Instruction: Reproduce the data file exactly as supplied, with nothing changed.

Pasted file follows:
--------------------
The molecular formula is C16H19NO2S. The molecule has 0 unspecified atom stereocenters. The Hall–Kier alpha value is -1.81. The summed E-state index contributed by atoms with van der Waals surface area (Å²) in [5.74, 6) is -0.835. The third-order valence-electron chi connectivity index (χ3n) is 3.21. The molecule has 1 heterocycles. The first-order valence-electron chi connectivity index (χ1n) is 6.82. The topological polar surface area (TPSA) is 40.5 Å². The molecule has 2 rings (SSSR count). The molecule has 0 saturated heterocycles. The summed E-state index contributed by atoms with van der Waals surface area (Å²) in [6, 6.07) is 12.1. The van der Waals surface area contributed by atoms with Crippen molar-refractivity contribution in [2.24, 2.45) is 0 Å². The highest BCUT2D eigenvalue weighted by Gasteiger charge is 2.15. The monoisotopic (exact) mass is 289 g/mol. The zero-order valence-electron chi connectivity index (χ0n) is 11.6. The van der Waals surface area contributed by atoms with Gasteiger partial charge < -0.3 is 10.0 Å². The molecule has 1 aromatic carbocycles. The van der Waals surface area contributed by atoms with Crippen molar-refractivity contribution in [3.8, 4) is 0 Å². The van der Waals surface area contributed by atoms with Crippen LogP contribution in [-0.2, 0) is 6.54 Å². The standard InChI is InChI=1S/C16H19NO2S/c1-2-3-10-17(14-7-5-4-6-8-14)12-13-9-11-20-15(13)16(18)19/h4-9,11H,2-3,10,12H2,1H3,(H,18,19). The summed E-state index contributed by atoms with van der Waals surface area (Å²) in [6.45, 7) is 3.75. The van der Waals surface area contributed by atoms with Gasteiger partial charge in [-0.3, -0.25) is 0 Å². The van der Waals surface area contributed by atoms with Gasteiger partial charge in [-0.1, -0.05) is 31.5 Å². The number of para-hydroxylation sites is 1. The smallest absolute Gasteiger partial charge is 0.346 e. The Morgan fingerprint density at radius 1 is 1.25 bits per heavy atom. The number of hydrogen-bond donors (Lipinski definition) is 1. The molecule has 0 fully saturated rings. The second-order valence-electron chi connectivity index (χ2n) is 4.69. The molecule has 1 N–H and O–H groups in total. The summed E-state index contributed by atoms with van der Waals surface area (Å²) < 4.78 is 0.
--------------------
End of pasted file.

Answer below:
The molecular formula is C16H19NO2S. The molecule has 0 unspecified atom stereocenters. The Hall–Kier alpha value is -1.81. The summed E-state index contributed by atoms with van der Waals surface area (Å²) in [5.74, 6) is -0.835. The third-order valence-electron chi connectivity index (χ3n) is 3.21. The molecule has 1 heterocycles. The first-order valence-electron chi connectivity index (χ1n) is 6.82. The topological polar surface area (TPSA) is 40.5 Å². The molecule has 2 rings (SSSR count). The molecule has 0 saturated heterocycles. The summed E-state index contributed by atoms with van der Waals surface area (Å²) in [6, 6.07) is 12.1. The van der Waals surface area contributed by atoms with Crippen molar-refractivity contribution in [2.24, 2.45) is 0 Å². The highest BCUT2D eigenvalue weighted by Gasteiger charge is 2.15. The monoisotopic (exact) mass is 289 g/mol. The zero-order valence-electron chi connectivity index (χ0n) is 11.6. The van der Waals surface area contributed by atoms with Gasteiger partial charge < -0.3 is 10.0 Å². The molecule has 1 aromatic carbocycles. The van der Waals surface area contributed by atoms with Crippen molar-refractivity contribution in [3.8, 4) is 0 Å². The van der Waals surface area contributed by atoms with Crippen LogP contribution in [-0.2, 0) is 6.54 Å². The standard InChI is InChI=1S/C16H19NO2S/c1-2-3-10-17(14-7-5-4-6-8-14)12-13-9-11-20-15(13)16(18)19/h4-9,11H,2-3,10,12H2,1H3,(H,18,19). The summed E-state index contributed by atoms with van der Waals surface area (Å²) in [6.45, 7) is 3.75. The van der Waals surface area contributed by atoms with Gasteiger partial charge in [-0.3, -0.25) is 0 Å². The van der Waals surface area contributed by atoms with Gasteiger partial charge in [-0.1, -0.05) is 31.5 Å². The number of para-hydroxylation sites is 1. The smallest absolute Gasteiger partial charge is 0.346 e. The Morgan fingerprint density at radius 1 is 1.25 bits per heavy atom. The number of hydrogen-bond donors (Lipinski definition) is 1. The molecule has 0 fully saturated rings. The second-order valence-electron chi connectivity index (χ2n) is 4.69. The molecule has 1 N–H and O–H groups in total. The summed E-state index contributed by atoms with van der Waals surface area (Å²) < 4.78 is 0.